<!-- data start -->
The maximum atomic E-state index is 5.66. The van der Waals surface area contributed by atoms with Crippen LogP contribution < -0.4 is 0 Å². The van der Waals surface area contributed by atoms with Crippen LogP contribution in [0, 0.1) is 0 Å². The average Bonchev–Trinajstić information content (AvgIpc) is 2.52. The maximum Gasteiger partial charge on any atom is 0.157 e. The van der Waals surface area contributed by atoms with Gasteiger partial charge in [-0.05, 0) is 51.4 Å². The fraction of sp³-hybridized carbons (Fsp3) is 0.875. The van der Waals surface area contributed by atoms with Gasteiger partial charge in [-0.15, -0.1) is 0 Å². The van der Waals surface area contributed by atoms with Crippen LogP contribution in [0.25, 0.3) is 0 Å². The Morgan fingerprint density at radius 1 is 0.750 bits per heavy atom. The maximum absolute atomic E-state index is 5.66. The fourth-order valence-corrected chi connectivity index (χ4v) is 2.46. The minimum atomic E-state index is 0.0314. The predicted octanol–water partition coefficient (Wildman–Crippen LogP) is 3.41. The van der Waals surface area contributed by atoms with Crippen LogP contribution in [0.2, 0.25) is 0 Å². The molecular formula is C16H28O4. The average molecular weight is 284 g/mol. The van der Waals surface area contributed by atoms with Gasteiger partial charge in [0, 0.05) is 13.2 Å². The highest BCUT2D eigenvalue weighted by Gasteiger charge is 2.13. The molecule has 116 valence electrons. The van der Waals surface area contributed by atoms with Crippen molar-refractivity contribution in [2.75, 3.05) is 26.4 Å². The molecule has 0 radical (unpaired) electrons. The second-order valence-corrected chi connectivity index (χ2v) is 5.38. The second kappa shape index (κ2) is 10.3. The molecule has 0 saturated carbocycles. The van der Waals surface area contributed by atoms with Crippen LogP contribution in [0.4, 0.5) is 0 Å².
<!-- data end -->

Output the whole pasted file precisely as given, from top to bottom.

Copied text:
The maximum atomic E-state index is 5.66. The van der Waals surface area contributed by atoms with Crippen LogP contribution < -0.4 is 0 Å². The van der Waals surface area contributed by atoms with Crippen LogP contribution in [0, 0.1) is 0 Å². The average Bonchev–Trinajstić information content (AvgIpc) is 2.52. The maximum Gasteiger partial charge on any atom is 0.157 e. The van der Waals surface area contributed by atoms with Gasteiger partial charge in [-0.05, 0) is 51.4 Å². The fraction of sp³-hybridized carbons (Fsp3) is 0.875. The van der Waals surface area contributed by atoms with Gasteiger partial charge in [-0.15, -0.1) is 0 Å². The van der Waals surface area contributed by atoms with Crippen LogP contribution in [0.25, 0.3) is 0 Å². The Morgan fingerprint density at radius 1 is 0.750 bits per heavy atom. The maximum absolute atomic E-state index is 5.66. The fourth-order valence-corrected chi connectivity index (χ4v) is 2.46. The minimum atomic E-state index is 0.0314. The predicted octanol–water partition coefficient (Wildman–Crippen LogP) is 3.41. The van der Waals surface area contributed by atoms with Crippen LogP contribution in [0.2, 0.25) is 0 Å². The molecular formula is C16H28O4. The average molecular weight is 284 g/mol. The van der Waals surface area contributed by atoms with Gasteiger partial charge in [0, 0.05) is 13.2 Å². The highest BCUT2D eigenvalue weighted by Gasteiger charge is 2.13. The molecule has 116 valence electrons. The van der Waals surface area contributed by atoms with Crippen molar-refractivity contribution in [2.75, 3.05) is 26.4 Å². The molecule has 0 radical (unpaired) electrons. The second-order valence-corrected chi connectivity index (χ2v) is 5.38. The second kappa shape index (κ2) is 10.3. The molecule has 0 saturated carbocycles. The van der Waals surface area contributed by atoms with Crippen LogP contribution in [0.4, 0.5) is 0 Å².